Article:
Undressing Mr. Darcy
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Taking it off in the name of history…
Thirty-five-year-old American social media master Vanessa Roberts lives her thoroughly modern life with aplomb. So when her elderly Jane Austen–centric aunt needs her to take on the public relations for Julian Chancellor, a very private man from England who’s written a book called My Year as Mr. Darcy, Vanessa agrees. But she’s not “excessively diverted,” as Jane Austen would say.
Hardbound books, teacups, and quill pens fly in the face of her e-reader, coffee, and smartphone…
…Until she sees Julian take his tight breeches off for his Undressing Mr. Darcy show, an educational “striptease” down to his drawers to promote his book and help save his crumbling estate. The public relations expert suddenly realizes things have gotten…personal. But can this old-fashioned man claim her heart without so much as a GPS? It will take three festivals filled with Austen fans, a trip to England, an old frenemy, and a flirtatious pirate re-enactor to find out…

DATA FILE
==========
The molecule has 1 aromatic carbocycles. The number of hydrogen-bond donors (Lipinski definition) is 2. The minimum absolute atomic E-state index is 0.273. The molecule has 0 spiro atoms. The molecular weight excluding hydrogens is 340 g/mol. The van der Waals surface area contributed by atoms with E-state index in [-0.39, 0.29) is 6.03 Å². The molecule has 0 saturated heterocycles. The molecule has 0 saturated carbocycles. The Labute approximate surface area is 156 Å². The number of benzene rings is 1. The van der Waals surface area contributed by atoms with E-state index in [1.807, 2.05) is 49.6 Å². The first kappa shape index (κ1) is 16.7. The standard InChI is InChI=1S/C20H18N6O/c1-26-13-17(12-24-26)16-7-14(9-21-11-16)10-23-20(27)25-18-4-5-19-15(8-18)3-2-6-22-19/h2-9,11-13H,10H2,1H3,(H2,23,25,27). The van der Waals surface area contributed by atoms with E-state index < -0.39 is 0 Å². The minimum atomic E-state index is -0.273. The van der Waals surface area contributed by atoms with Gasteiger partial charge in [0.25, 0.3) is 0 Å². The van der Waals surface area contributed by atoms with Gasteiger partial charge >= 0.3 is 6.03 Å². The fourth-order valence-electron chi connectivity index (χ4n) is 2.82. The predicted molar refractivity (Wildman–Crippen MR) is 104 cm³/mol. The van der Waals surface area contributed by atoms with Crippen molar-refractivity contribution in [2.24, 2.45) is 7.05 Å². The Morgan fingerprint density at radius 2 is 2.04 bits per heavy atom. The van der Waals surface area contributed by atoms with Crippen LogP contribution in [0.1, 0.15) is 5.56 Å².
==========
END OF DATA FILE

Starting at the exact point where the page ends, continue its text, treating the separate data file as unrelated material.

Mr. Darcy’s plane landed forty-five minutes late.
Vanessa, with coffee in hand and an earbud in one ear, steered her aunt in the airport wheelchair toward the throng of people gathered at the international arrivals area of Chicago’s O’Hare.
She leaned over her aunt’s shoulder. “How are we doing, Dowager Countess of the local Jane Austen Society?”
Aunt Ella turned and smiled. She eagerly awaited Mr. Darcy, a.k.a. Julian Chancellor, from England. He was her honored guest and a keynote speaker for the Jane Austen Society of North America’s annual conference.